Gabriel Baleeiro felt more relaxed than he had in years. Arm in arm with his wife, Jessica, he strolled through the square in front of the Basilica San Domenico and breathed in the cool, clean night air of Tuscany. He had never thought of churches as romantic, but with the lights strung throughout the square and the late-night lovers wandering together, the façade of the fortress-like basilica made him feel like he had stepped back in time.
'Penny for your thoughts,' Jessica said, bumping against him playfully.
Gabe smiled and swung her in front of him, playing at the image of a dashing leading man from some 1940s film.
'After twenty-five years, you need me to tell you what I'm thinking?'
She grinned, shyly dropping her gaze. 'You're thinking you can't wait to get back to the hotel.'
'I can wait,' he said. 'It's a beautiful night. But I am looking forward to what happens when we return to our room.'
'Me falling asleep?'
He laughed. 'Not tonight.'
She gazed up at him, searching his eyes with the kind of adoration and yearning he hadn't seen in her in ages. Music drifted from the open door of a trattoria across the square.
'No,' she agreed. 'Not tonight.'
The Baleeiros were doctors, Gabe the senior surgeon at St George's in London, and Jessica the head of the pediatric oncology unit there. She was British born and bred, while Gabe hailed from Brazil. They'd met in medical school and fallen in love during all-night study sessions, but twenty-five years had passed in a blur of patients and surgeries and they'd had to steal romance in the tiniest sips. Aside from the occasional weeklong sunny holiday with their two sons, who were now twelve and fourteen and staying with their grandmother in Milton Keynes, they had rarely been away from their work. This sabbatical - two weeks together in Tuscany, no kids - was something of a second honeymoon, and Gabe had spent the past week falling in love with his wife all over again.
'You know what this reminds me of?' Jessica asked as they walked along the cobblestones in the shadow of the church. 'With all the lights?'
'Sao Paolo,' Gabe said. 'The festival, that night you first met my parents.'
Jessica slid her arm through his again and leaned against him as they walked. 'You know me well.'
'I know us well. Sometimes I forget, but this trip has reminded me.'
'Aren't you a bloody romantic?'
He smiled. 'Well, I am Brazilian.'
Jessica tugged him toward her and gave him a quick kiss. It felt to Gabe like he'd won a prize of some kind, but he knew that his life with Jessica was the prize. For the second time they stopped where they were, right in the middle of the square, and gazed at each other. He knew he had aged well - the white streak in his hair the one thing that put the lie to his boyish face - but Jessica had aged even better. Not that she had been untouched by the years; instead, the lines at the corners of her eyes and the edges of her lips had given her an austere, dignified beauty that youth could never achieve.
'I don't want to go home,' he said.
'How long, do you think, before the boys noticed our absence?'
'With your mum spoiling them, at least a couple of months.'
She laughed, and then grew serious again, reaching up to touch his face. 'We need to do this more often, love. Take some time for ourselves.'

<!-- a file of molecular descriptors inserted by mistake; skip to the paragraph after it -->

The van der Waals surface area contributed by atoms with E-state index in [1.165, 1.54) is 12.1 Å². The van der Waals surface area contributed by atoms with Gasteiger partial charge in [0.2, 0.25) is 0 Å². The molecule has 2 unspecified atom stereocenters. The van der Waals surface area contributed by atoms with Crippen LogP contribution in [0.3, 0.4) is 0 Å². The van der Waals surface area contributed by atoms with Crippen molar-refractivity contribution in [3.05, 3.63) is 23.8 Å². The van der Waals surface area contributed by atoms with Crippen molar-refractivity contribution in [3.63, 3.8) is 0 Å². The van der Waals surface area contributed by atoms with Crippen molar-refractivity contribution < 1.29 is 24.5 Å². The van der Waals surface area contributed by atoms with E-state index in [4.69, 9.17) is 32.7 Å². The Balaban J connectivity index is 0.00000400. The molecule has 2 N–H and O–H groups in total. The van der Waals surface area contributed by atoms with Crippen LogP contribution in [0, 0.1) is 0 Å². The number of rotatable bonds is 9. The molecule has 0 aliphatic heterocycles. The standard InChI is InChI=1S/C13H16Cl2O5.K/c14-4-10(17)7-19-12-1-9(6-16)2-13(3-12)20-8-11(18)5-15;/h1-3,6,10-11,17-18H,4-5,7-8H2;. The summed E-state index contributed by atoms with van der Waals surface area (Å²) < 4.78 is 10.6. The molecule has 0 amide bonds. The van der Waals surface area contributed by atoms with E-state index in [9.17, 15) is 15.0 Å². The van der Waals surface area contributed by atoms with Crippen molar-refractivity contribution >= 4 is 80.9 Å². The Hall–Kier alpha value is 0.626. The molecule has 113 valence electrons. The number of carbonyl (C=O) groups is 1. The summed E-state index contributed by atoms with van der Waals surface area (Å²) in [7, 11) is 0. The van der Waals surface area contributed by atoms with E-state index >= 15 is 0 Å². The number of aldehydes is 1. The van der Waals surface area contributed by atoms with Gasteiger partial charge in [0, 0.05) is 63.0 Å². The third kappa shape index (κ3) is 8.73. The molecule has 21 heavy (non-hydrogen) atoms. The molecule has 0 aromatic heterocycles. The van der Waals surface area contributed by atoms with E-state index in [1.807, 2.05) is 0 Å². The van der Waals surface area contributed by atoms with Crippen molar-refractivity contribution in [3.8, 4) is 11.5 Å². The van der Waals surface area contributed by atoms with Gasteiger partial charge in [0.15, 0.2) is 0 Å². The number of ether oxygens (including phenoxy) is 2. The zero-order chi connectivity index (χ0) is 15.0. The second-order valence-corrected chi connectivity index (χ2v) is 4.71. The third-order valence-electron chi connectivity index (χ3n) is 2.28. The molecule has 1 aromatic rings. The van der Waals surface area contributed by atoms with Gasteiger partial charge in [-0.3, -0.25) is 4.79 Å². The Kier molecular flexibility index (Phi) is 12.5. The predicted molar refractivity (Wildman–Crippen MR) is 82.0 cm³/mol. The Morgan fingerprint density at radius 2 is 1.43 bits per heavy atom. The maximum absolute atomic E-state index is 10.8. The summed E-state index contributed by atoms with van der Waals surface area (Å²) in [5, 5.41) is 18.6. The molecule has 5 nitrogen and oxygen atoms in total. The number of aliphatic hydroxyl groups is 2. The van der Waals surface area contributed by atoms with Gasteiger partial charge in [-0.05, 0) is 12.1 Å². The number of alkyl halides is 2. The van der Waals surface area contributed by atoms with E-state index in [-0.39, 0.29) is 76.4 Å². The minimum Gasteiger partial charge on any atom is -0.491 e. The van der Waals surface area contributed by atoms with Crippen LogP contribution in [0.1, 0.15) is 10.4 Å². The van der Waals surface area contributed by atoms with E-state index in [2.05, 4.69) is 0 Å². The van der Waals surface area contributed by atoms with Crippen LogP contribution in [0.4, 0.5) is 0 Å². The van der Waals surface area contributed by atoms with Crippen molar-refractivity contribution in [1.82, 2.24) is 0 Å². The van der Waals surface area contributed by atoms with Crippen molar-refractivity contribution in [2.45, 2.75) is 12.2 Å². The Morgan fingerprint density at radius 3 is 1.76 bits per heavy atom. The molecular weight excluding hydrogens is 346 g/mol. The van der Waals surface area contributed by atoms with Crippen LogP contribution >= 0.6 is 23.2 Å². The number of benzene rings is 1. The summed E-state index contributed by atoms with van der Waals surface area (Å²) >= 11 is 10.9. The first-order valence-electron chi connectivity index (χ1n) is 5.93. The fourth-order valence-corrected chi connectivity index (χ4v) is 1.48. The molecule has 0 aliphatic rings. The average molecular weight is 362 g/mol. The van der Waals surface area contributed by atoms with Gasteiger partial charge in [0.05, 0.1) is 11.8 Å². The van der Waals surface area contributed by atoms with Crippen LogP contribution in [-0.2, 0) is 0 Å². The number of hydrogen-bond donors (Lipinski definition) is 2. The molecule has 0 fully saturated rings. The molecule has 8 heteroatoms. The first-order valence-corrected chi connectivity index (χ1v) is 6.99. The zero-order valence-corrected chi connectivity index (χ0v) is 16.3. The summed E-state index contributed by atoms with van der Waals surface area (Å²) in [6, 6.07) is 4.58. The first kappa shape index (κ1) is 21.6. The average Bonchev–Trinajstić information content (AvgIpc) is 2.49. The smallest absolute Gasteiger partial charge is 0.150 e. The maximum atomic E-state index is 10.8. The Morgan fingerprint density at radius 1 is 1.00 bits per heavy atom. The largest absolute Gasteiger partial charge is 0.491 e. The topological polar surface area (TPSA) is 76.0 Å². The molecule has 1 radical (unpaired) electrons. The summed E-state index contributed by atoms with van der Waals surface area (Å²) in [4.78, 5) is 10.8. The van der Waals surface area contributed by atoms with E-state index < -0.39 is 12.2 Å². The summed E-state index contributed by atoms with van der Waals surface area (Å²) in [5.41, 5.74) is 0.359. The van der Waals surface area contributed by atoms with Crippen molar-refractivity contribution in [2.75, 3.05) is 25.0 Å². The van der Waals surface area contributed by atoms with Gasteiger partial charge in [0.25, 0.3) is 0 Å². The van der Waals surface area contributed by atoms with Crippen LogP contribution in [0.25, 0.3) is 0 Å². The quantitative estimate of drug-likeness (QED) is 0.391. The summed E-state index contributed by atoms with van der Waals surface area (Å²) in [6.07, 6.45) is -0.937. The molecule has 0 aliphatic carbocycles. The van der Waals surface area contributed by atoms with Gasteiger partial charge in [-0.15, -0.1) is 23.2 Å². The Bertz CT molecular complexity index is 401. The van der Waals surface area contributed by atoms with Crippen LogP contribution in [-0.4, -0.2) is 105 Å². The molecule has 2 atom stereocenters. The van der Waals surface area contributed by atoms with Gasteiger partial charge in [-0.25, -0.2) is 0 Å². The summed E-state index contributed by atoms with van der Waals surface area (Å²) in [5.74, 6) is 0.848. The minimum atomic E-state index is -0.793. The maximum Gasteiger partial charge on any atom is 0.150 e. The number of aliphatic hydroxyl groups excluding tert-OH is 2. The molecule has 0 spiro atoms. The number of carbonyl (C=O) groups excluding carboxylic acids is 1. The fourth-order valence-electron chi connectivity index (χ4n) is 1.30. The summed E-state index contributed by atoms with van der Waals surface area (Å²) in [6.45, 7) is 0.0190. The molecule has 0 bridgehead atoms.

'I don't know,' he said, shaking his head. 'It's unbecoming in doctors, you know. All this soppy affection. And very un-British of you, too. You're meant to be wry and jaded and hold love at arm's length.'
Jessica gave him a playful shove. 'Bugger that.'
Then she pulled him to her and Gabe went along willingly. He didn't wait for her to kiss him, wrapping his arms around her and bending to meet her lips. The late-night revelers and strolling couples around them were forgotten. The moment belonged only to them.
And then the night exploded.
The air ruptured as the front of the church blew out, glass and rubble erupting and crumbling down onto the cobblestones. The blast threw the Baleeiros off their feet, still locked in an embrace, and they hit the street in a tangle of limbs, rolling and sliding to a stop. Gabe struck his head and blacked out, coming to moments later with his ears ringing and the echo of the explosion still resounding off of the façades of the buildings in the square.
Jessica was kneeling by him, blood dripping down her cheek from a laceration at her left temple. Her eyes were glassy but she seemed otherwise unharmed. It took him a moment to realize that she was talking to him, calling his name, shaking him.
'I think I'm okay,' he said, and realized he'd spoken in Portuguese.
Not that it mattered. She'd barely have heard him over the screams of the other people in the square. Some were cries of fear and others of pain or grief - as a doctor and a surgeon he had come to be familiar with so many different types of human anguish.
The cobblestones shook beneath him and he heard the rumble of more of the church collapsing. His chest rose and fell with shallow, ragged breaths and he glanced around, blinking at the realization that he might be slightly in shock.
'I'm all right,' he said, this time in English. 'Just shaken up. Come on.'
He sat up, wavered a bit, and then stood and stared at the church. Most of its face had collapsed and its interior yawed vast and dark, the glow of the festive lights in the square barely reaching within.
'Are you sure you're all right?'
'We've got to help.'
She hesitated, her concern for him etched on her face, but then it vanished and was replaced by the determined mask of the doctor.
'Where do we start?' she asked.
'Follow the loudest screams.'
They scanned the square, ignoring the people only now streaming out of the trattoria and a wine bar, as well as the busker who was on his knees weeping over his broken guitar.
'This way,' Jessica said, grabbing his hand.
They ran toward the church. A sixtyish woman stood over a man who'd been struck by stone debris. He looked shattered, his chest misshapen and his jaw askew as blood bubbled from his mouth. Gabe and Jessica exchanged a dark look, and he knew they were thinking the same thing. Triage.
This guy wasn't going to make it.
Not far away, a pair of college girls was crying, trying to move a chunk of wall off a third. It took all of Gabe's will to turn his back on the dying old man and run to them.